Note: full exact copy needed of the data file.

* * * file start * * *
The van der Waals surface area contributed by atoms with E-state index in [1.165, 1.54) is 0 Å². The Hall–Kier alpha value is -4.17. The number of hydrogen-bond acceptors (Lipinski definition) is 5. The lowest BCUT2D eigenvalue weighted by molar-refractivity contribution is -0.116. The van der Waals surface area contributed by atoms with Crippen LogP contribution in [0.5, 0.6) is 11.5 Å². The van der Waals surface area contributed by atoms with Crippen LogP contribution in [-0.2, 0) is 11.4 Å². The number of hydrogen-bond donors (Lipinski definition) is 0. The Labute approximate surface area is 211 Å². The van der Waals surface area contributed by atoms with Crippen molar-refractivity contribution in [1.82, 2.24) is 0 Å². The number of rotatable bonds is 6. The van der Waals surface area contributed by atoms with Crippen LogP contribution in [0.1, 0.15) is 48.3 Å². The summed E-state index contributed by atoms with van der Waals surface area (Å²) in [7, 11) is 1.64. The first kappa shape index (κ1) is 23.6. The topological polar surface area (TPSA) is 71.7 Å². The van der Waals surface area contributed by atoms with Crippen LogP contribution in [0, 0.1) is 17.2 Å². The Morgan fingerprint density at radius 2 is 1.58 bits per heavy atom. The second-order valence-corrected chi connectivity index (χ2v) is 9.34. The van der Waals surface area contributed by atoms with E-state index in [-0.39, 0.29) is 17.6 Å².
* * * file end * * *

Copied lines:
The van der Waals surface area contributed by atoms with E-state index in [1.165, 1.54) is 0 Å². The Hall–Kier alpha value is -4.17. The number of hydrogen-bond acceptors (Lipinski definition) is 5. The lowest BCUT2D eigenvalue weighted by molar-refractivity contribution is -0.116. The van der Waals surface area contributed by atoms with Crippen LogP contribution in [0.5, 0.6) is 11.5 Å². The van der Waals surface area contributed by atoms with Crippen LogP contribution in [-0.2, 0) is 11.4 Å². The number of hydrogen-bond donors (Lipinski definition) is 0. The Labute approximate surface area is 211 Å². The van der Waals surface area contributed by atoms with Crippen molar-refractivity contribution in [1.82, 2.24) is 0 Å². The number of rotatable bonds is 6. The van der Waals surface area contributed by atoms with Crippen LogP contribution in [0.1, 0.15) is 48.3 Å². The summed E-state index contributed by atoms with van der Waals surface area (Å²) in [7, 11) is 1.64. The first kappa shape index (κ1) is 23.6. The topological polar surface area (TPSA) is 71.7 Å². The van der Waals surface area contributed by atoms with Crippen LogP contribution in [0, 0.1) is 17.2 Å². The Morgan fingerprint density at radius 2 is 1.58 bits per heavy atom. The second-order valence-corrected chi connectivity index (χ2v) is 9.34. The van der Waals surface area contributed by atoms with E-state index in [-0.39, 0.29) is 17.6 Å².